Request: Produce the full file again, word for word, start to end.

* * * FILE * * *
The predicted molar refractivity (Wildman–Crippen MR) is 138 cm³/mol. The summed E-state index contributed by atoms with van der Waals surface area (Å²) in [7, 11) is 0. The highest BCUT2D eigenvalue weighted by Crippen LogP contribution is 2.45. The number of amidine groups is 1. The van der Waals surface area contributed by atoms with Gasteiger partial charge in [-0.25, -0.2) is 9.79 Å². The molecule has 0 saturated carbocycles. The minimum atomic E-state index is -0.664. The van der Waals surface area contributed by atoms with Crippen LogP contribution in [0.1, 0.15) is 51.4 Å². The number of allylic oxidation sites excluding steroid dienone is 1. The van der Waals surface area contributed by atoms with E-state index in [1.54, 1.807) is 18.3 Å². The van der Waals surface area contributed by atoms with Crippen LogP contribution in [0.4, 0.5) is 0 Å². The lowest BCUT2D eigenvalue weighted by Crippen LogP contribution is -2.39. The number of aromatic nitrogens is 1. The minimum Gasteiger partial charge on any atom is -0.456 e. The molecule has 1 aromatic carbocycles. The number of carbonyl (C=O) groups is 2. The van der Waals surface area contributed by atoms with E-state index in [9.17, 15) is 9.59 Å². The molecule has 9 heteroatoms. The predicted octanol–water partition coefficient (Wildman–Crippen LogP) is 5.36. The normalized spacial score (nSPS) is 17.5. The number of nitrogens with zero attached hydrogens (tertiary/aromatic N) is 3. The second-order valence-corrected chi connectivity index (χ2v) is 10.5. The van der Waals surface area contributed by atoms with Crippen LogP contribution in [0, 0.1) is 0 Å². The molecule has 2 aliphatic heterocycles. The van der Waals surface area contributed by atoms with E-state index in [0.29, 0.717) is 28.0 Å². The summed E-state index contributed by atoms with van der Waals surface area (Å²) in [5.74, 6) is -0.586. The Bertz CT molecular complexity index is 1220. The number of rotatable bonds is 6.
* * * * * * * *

The predicted molar refractivity (Wildman–Crippen MR) is 138 cm³/mol. The summed E-state index contributed by atoms with van der Waals surface area (Å²) in [7, 11) is 0. The highest BCUT2D eigenvalue weighted by Crippen LogP contribution is 2.45. The number of amidine groups is 1. The van der Waals surface area contributed by atoms with Gasteiger partial charge in [-0.25, -0.2) is 9.79 Å². The molecule has 0 saturated carbocycles. The minimum atomic E-state index is -0.664. The van der Waals surface area contributed by atoms with Crippen LogP contribution in [0.1, 0.15) is 51.4 Å². The number of allylic oxidation sites excluding steroid dienone is 1. The van der Waals surface area contributed by atoms with E-state index in [1.54, 1.807) is 18.3 Å². The van der Waals surface area contributed by atoms with Crippen LogP contribution in [0.4, 0.5) is 0 Å². The lowest BCUT2D eigenvalue weighted by Crippen LogP contribution is -2.39. The number of aromatic nitrogens is 1. The minimum Gasteiger partial charge on any atom is -0.456 e. The molecule has 1 aromatic carbocycles. The number of carbonyl (C=O) groups is 2. The van der Waals surface area contributed by atoms with E-state index in [9.17, 15) is 9.59 Å². The molecule has 9 heteroatoms. The predicted octanol–water partition coefficient (Wildman–Crippen LogP) is 5.36. The normalized spacial score (nSPS) is 17.5. The number of nitrogens with zero attached hydrogens (tertiary/aromatic N) is 3. The second-order valence-corrected chi connectivity index (χ2v) is 10.5. The van der Waals surface area contributed by atoms with Crippen LogP contribution in [0, 0.1) is 0 Å². The molecule has 2 aliphatic heterocycles. The van der Waals surface area contributed by atoms with E-state index in [0.29, 0.717) is 28.0 Å². The summed E-state index contributed by atoms with van der Waals surface area (Å²) in [5.74, 6) is -0.586. The Bertz CT molecular complexity index is 1220. The number of rotatable bonds is 6.